AHRC boss calls for federal human rights legislation

By Anna Macdonald

May 17, 2022

Australia's Human Rights Commissioner Rosalind Croucher
Australia’s human rights commissioner, Rosalind Croucher. (AAP Image/Lukas Coch)

Australian Human Rights Commission president Rosalind Croucher has argued for the federal human rights legislation to have a more robust legal architecture.

“We are like a doughnut — with a hole in the middle,” Croucher said in a speech at the Samuel Griffith Society

Croucher mentioned her own past hesitancy for a Human Rights Act in Australia, referencing ongoing litigation in the US over the interpretation of its own constitution. Recently, a leaked draft decision, obtained by Politico, from the US Supreme Court to overturn Roe v Wade has led to high tensions.

The president gave three reasons why a Human Rights Act would be the right choice for Australia, naming the limits of the common law system, the current framing of rights as what a person cannot do, and the efficiency of the complaints handling process.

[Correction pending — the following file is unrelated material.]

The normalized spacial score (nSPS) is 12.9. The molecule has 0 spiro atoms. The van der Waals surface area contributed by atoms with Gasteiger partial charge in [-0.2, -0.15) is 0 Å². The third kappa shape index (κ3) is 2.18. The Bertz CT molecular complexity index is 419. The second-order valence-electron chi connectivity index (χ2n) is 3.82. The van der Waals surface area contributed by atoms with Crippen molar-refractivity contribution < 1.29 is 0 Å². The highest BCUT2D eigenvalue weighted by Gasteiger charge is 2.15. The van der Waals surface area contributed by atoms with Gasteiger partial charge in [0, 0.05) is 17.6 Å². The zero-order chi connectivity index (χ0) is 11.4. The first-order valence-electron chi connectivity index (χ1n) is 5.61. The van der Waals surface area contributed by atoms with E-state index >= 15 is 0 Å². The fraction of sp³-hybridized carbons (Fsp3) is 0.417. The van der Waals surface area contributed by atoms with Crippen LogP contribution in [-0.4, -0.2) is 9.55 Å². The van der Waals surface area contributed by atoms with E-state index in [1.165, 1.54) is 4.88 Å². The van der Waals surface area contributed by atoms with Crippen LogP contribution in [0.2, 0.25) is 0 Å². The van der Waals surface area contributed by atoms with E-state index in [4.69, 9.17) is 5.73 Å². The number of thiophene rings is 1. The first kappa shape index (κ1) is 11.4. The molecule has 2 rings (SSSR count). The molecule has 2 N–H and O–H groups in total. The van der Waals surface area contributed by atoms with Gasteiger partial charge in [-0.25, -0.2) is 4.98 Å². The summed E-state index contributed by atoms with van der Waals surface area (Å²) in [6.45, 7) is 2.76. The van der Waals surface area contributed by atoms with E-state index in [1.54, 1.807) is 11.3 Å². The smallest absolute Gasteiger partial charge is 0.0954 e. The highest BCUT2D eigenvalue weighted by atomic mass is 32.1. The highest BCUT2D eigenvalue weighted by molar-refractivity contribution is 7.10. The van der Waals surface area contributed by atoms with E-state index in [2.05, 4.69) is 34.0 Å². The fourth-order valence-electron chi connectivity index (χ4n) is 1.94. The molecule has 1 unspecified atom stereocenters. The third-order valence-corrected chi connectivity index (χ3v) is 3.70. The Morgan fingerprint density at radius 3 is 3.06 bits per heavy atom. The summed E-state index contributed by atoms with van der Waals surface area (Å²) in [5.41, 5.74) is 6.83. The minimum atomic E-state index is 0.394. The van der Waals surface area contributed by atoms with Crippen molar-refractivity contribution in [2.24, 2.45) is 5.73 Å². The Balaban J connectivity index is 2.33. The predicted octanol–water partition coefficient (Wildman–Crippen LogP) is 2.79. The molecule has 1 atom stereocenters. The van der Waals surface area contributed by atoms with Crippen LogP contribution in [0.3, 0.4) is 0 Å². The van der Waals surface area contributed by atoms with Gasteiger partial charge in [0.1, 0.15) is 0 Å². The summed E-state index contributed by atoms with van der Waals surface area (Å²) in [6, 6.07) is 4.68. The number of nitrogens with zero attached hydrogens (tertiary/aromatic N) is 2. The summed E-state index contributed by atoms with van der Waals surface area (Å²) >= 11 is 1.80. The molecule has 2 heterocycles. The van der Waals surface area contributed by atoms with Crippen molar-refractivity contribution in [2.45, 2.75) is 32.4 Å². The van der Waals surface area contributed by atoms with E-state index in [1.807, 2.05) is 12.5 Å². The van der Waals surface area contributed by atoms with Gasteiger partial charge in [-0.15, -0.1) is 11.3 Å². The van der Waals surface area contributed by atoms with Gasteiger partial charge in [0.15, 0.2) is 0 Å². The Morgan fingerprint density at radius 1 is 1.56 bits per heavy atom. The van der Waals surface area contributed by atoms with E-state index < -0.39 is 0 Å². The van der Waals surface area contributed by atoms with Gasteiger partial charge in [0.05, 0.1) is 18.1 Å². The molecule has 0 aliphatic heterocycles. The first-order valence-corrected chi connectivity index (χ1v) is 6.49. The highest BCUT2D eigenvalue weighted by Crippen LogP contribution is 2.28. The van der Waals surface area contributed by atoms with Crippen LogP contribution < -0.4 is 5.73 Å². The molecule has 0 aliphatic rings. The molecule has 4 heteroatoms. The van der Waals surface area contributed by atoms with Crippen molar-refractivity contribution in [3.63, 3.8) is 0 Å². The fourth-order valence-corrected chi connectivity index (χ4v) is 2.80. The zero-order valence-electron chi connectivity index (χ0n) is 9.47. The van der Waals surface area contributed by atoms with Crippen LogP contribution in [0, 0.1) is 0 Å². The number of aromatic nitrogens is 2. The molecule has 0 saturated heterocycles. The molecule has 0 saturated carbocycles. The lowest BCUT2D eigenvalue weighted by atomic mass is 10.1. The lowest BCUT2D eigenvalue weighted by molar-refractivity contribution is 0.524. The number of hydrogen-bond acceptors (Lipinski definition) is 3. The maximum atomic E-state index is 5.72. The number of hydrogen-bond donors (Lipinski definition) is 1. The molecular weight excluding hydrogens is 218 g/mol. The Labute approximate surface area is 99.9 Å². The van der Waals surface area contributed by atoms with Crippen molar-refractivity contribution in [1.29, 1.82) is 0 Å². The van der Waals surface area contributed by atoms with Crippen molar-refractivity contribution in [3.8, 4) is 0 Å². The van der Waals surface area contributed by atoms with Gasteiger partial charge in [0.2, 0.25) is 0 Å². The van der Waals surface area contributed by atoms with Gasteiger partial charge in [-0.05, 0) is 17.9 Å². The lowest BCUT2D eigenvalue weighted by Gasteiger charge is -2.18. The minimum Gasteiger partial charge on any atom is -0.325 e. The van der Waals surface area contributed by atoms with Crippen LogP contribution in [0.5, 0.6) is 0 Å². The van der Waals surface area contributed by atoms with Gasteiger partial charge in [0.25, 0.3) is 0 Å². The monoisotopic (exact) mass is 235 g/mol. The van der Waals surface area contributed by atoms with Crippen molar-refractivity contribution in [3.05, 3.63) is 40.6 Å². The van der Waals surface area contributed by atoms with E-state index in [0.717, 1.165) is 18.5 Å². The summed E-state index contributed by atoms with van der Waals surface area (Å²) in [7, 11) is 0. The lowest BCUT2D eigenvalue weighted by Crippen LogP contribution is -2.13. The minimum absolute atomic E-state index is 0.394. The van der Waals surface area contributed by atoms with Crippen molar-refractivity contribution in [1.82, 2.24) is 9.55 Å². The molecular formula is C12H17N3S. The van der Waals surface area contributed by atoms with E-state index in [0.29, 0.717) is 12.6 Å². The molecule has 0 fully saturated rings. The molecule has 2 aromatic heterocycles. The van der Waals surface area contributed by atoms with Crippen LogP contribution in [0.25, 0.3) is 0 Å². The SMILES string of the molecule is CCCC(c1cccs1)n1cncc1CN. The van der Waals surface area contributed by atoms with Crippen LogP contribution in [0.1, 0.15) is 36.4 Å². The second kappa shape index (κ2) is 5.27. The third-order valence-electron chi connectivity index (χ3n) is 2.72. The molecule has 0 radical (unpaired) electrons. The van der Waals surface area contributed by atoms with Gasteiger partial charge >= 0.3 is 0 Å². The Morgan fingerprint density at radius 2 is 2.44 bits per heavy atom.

Croucher estimated 2-4% of all complaints end up in court, with 2,000 individuals pursuing the commission’s formal complaint handling process.

There are international human rights treaties Australia has ratified — Croucher mentioned specifically the Universal Declaration of Human Rights — but they are not enforceable by Australian law. 

Croucher noted the language of human rights had been a topic of debate during the pandemic, referencing the protests by anti-lockdown and anti-vaccine groups. One such group burned the doors down at Old Parliament House as reported in The Mandarin

“People are talking about rights,” Croucher said. “People are demanding their rights. Governments are defending their incursions on people’s freedoms in terms of rights.”

This increase of human rights language in Australia was framed as a positive, with Croucher suggesting it would evolve human rights discussion.

“The checks and balances that ordinarily exist are integral to our democracy. Australians have been, and continue to be, exposed to potentially unnecessary restrictions of their rights and freedoms, because of the lack of transparency and accountability. 

“The decisions may be justified, but how can we know without appropriate democratic scrutiny and accountability?” the president asked. 


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